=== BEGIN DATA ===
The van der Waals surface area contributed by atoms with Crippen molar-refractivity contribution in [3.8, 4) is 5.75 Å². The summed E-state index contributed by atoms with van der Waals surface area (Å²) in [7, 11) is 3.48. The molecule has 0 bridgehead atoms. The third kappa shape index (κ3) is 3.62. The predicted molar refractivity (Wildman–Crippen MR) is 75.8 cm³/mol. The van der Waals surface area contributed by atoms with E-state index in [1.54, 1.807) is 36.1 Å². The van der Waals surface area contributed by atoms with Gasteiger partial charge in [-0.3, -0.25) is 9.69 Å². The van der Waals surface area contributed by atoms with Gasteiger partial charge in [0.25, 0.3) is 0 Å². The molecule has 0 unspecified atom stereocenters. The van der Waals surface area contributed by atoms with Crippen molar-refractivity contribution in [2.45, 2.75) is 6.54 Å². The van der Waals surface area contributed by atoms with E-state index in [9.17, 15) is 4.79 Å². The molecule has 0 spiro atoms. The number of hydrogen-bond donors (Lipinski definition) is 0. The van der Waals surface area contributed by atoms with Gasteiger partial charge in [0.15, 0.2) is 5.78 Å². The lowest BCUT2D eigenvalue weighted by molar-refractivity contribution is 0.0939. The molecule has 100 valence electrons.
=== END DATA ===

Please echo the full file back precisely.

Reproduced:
The van der Waals surface area contributed by atoms with Crippen molar-refractivity contribution in [3.8, 4) is 5.75 Å². The summed E-state index contributed by atoms with van der Waals surface area (Å²) in [7, 11) is 3.48. The molecule has 0 bridgehead atoms. The third kappa shape index (κ3) is 3.62. The predicted molar refractivity (Wildman–Crippen MR) is 75.8 cm³/mol. The van der Waals surface area contributed by atoms with E-state index in [1.54, 1.807) is 36.1 Å². The van der Waals surface area contributed by atoms with Gasteiger partial charge in [-0.3, -0.25) is 9.69 Å². The van der Waals surface area contributed by atoms with Gasteiger partial charge in [0.25, 0.3) is 0 Å². The molecule has 0 unspecified atom stereocenters. The van der Waals surface area contributed by atoms with Crippen molar-refractivity contribution in [2.45, 2.75) is 6.54 Å². The van der Waals surface area contributed by atoms with E-state index in [9.17, 15) is 4.79 Å². The molecule has 0 spiro atoms. The number of hydrogen-bond donors (Lipinski definition) is 0. The van der Waals surface area contributed by atoms with Gasteiger partial charge in [0.15, 0.2) is 5.78 Å². The lowest BCUT2D eigenvalue weighted by molar-refractivity contribution is 0.0939. The molecule has 100 valence electrons.